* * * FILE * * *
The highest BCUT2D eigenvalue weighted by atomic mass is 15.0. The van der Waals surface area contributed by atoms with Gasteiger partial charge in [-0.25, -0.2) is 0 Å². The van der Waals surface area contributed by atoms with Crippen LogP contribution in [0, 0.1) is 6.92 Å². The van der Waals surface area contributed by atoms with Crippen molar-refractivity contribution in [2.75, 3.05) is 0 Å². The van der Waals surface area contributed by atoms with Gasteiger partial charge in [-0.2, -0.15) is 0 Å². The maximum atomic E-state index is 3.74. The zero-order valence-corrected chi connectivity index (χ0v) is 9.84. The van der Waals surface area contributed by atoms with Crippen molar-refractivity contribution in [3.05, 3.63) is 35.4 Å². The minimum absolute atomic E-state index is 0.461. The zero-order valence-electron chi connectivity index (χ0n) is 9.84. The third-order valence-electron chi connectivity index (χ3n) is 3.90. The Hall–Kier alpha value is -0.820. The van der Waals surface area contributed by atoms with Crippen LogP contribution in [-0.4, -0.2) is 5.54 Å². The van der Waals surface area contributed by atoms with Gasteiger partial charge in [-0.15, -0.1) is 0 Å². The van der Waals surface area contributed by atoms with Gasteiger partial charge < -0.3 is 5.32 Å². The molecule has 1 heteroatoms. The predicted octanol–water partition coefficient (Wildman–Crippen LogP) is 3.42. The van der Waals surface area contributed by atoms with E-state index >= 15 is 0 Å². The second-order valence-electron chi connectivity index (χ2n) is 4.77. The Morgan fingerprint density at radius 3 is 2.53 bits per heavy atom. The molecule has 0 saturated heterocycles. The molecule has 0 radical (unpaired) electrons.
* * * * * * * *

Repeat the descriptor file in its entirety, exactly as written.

The highest BCUT2D eigenvalue weighted by atomic mass is 15.0. The van der Waals surface area contributed by atoms with Gasteiger partial charge in [-0.25, -0.2) is 0 Å². The van der Waals surface area contributed by atoms with Crippen LogP contribution in [0, 0.1) is 6.92 Å². The van der Waals surface area contributed by atoms with Crippen molar-refractivity contribution in [2.75, 3.05) is 0 Å². The van der Waals surface area contributed by atoms with Gasteiger partial charge in [-0.2, -0.15) is 0 Å². The maximum atomic E-state index is 3.74. The zero-order valence-corrected chi connectivity index (χ0v) is 9.84. The van der Waals surface area contributed by atoms with Crippen molar-refractivity contribution in [3.05, 3.63) is 35.4 Å². The minimum absolute atomic E-state index is 0.461. The zero-order valence-electron chi connectivity index (χ0n) is 9.84. The third-order valence-electron chi connectivity index (χ3n) is 3.90. The Hall–Kier alpha value is -0.820. The van der Waals surface area contributed by atoms with Crippen LogP contribution in [-0.4, -0.2) is 5.54 Å². The van der Waals surface area contributed by atoms with Gasteiger partial charge in [-0.15, -0.1) is 0 Å². The van der Waals surface area contributed by atoms with Gasteiger partial charge < -0.3 is 5.32 Å². The molecule has 1 heteroatoms. The predicted octanol–water partition coefficient (Wildman–Crippen LogP) is 3.42. The van der Waals surface area contributed by atoms with E-state index >= 15 is 0 Å². The second-order valence-electron chi connectivity index (χ2n) is 4.77. The Morgan fingerprint density at radius 3 is 2.53 bits per heavy atom. The molecule has 0 saturated heterocycles. The molecule has 0 radical (unpaired) electrons.